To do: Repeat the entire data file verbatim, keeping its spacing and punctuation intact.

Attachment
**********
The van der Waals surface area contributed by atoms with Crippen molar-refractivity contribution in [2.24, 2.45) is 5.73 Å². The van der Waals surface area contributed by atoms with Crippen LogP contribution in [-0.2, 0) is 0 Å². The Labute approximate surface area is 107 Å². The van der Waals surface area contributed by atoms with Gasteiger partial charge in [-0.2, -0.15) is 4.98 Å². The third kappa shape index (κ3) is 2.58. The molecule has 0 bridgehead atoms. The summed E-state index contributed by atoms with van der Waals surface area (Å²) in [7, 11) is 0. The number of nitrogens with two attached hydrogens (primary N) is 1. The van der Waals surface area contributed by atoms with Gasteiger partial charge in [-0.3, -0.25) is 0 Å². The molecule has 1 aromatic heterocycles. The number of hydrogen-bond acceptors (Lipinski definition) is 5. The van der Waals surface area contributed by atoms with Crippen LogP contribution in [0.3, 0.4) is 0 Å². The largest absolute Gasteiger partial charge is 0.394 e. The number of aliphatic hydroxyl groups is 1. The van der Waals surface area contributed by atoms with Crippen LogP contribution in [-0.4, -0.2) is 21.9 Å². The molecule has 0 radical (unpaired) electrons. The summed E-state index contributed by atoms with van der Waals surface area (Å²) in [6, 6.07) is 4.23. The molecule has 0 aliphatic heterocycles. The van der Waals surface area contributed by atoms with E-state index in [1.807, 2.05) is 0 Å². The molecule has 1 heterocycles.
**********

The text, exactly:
The van der Waals surface area contributed by atoms with Crippen molar-refractivity contribution in [2.24, 2.45) is 5.73 Å². The van der Waals surface area contributed by atoms with Crippen LogP contribution in [-0.2, 0) is 0 Å². The Labute approximate surface area is 107 Å². The van der Waals surface area contributed by atoms with Gasteiger partial charge in [-0.2, -0.15) is 4.98 Å². The third kappa shape index (κ3) is 2.58. The molecule has 0 bridgehead atoms. The summed E-state index contributed by atoms with van der Waals surface area (Å²) in [7, 11) is 0. The number of nitrogens with two attached hydrogens (primary N) is 1. The van der Waals surface area contributed by atoms with Gasteiger partial charge in [-0.3, -0.25) is 0 Å². The molecule has 1 aromatic heterocycles. The number of hydrogen-bond acceptors (Lipinski definition) is 5. The van der Waals surface area contributed by atoms with Crippen LogP contribution in [0.3, 0.4) is 0 Å². The largest absolute Gasteiger partial charge is 0.394 e. The number of aliphatic hydroxyl groups is 1. The van der Waals surface area contributed by atoms with Crippen LogP contribution in [-0.4, -0.2) is 21.9 Å². The molecule has 0 radical (unpaired) electrons. The summed E-state index contributed by atoms with van der Waals surface area (Å²) in [6, 6.07) is 4.23. The molecule has 0 aliphatic heterocycles. The van der Waals surface area contributed by atoms with E-state index in [1.807, 2.05) is 0 Å². The molecule has 1 heterocycles.